Classics like spiedini, veal Siciliana and rack of lamb combine with the recent addition of pizzas baked in a wood oven shipped from Naples, Italy. The wine chosen must be Italian, and the dessert, tiramisu. Read more…
Scrambled eggs, potatoes and salami; the “super” HP adds vegetables and cheese. Corned beef hash rarely disappoints. Nor does my Jewish deli fallback – a bagel topped with lox, cream cheese and red onion.
The third-generation owners offer old family recipes (including the Friday fried fish) with new dishes like Italian shrimp and grits. Also great specials such as Thursday’s $5 burger. Read more…
North Shore Boulangerie is an artisanal bakery and café specializing in French/Alsatian breads and pastries, from-scratch café menu and full service barista bar. Located in the heart of Shorewood??s North Oakland neighborhood, the bakery and café is housed in the 90-year old Schomberg building, with much of the original woods and surfaces restored. Owner and baker Gene Webb was trained at the French Pastry School and worked with Master Baker Pierre Zimmermann. The pastry menu is overseen by Le Cordon Bleu-trained Christina Schubert, who most recently directed the pastry program at the Drake Hotel in Chicago. Chef Ben Fairly, formerly at Hinterland and Honey Pie Cafe, directs the café menu.
The tacos served here are in the style of L.A. taco trucks; the margaritas are made with free-squeezed lime juice. You build your margarita by choosing the tequila – there’s no shortage of options.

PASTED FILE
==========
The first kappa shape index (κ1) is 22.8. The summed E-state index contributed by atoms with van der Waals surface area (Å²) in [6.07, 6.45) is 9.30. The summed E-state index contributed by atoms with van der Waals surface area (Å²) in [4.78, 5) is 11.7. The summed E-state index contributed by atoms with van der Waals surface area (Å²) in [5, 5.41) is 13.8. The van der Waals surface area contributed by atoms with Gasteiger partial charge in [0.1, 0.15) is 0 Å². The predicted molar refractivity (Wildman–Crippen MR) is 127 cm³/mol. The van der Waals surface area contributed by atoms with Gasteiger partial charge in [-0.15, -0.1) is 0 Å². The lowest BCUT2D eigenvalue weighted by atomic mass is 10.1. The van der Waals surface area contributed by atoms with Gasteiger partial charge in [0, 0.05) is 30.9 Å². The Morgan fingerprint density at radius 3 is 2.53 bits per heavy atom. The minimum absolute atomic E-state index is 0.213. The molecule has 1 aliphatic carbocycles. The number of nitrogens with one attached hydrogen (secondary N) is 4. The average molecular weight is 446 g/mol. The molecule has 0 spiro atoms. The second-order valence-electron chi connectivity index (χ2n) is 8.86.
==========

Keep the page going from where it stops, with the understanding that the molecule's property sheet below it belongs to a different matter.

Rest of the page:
Belgian beers are No. 1-voted Café Hollander’s claim to fame, but the restaurant’s brew menu is 15 pages long, and is organized by beer style.
Other Locations: Café Hollander – Tosa Village
Fried or smothered chicken and pork chops and fried catfish are the lead-ins to more than a dozen side dishes. Collard greens, mac and cheese, black-eyed peas, stewed okra, mashed potatoes. Weeknight specials like meat lasagna and seafood gumbo.
So not the Pizza Man of yore (the original was destroyed by fire), and yet, so like it. The owners have capitalized on the best parts of the old joint ?? the thin-crust pizza, staples like wild boar ravioli, and extensive selection of by-the-glass wines. They??ve gone better by adding the second-floor dining under a retractable roof. They??ve also proven that cream cheese is genius on a pizza.
The menu at Fuel is both eclectic and narrowly focused. It’s narrow in that it’s almost entirely sandwiches (save for a soup of the day and a few burritos and quesadillas, though those are essentially sandwiches anyway). It’s eclectic, however, in what they stuff these sandwiches with. Read more…